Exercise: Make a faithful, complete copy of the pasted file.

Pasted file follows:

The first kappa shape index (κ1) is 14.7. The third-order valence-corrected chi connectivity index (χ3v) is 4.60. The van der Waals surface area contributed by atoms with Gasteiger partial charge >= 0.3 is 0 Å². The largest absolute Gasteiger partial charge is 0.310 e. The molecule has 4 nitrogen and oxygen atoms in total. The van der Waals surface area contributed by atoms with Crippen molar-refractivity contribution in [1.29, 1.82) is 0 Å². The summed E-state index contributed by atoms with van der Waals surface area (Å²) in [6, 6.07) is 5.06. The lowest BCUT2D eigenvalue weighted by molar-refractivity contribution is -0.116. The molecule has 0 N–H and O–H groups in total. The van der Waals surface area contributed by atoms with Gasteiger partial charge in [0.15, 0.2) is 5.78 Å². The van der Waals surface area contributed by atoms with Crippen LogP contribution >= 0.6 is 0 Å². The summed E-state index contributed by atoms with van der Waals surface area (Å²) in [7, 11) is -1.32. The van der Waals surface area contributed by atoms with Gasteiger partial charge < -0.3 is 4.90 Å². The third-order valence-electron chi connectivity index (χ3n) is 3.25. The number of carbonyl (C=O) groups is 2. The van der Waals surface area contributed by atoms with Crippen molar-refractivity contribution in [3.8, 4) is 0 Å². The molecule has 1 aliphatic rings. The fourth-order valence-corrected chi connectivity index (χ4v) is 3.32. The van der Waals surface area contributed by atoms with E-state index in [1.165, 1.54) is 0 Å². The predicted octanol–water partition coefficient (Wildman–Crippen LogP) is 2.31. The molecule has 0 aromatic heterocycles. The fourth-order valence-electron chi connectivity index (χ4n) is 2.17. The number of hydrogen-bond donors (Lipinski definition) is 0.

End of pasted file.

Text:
The first kappa shape index (κ1) is 14.7. The third-order valence-corrected chi connectivity index (χ3v) is 4.60. The van der Waals surface area contributed by atoms with Gasteiger partial charge >= 0.3 is 0 Å². The largest absolute Gasteiger partial charge is 0.310 e. The molecule has 4 nitrogen and oxygen atoms in total. The van der Waals surface area contributed by atoms with Crippen molar-refractivity contribution in [1.29, 1.82) is 0 Å². The summed E-state index contributed by atoms with van der Waals surface area (Å²) in [6, 6.07) is 5.06. The lowest BCUT2D eigenvalue weighted by molar-refractivity contribution is -0.116. The molecule has 0 N–H and O–H groups in total. The van der Waals surface area contributed by atoms with Gasteiger partial charge in [0.15, 0.2) is 5.78 Å². The van der Waals surface area contributed by atoms with Crippen LogP contribution >= 0.6 is 0 Å². The summed E-state index contributed by atoms with van der Waals surface area (Å²) in [7, 11) is -1.32. The van der Waals surface area contributed by atoms with Gasteiger partial charge < -0.3 is 4.90 Å². The third-order valence-electron chi connectivity index (χ3n) is 3.25. The number of carbonyl (C=O) groups is 2. The van der Waals surface area contributed by atoms with Crippen molar-refractivity contribution in [3.8, 4) is 0 Å². The molecule has 1 aliphatic rings. The fourth-order valence-corrected chi connectivity index (χ4v) is 3.32. The van der Waals surface area contributed by atoms with E-state index in [1.165, 1.54) is 0 Å². The predicted octanol–water partition coefficient (Wildman–Crippen LogP) is 2.31. The molecule has 0 aromatic heterocycles. The fourth-order valence-electron chi connectivity index (χ4n) is 2.17. The number of hydrogen-bond donors (Lipinski definition) is 0.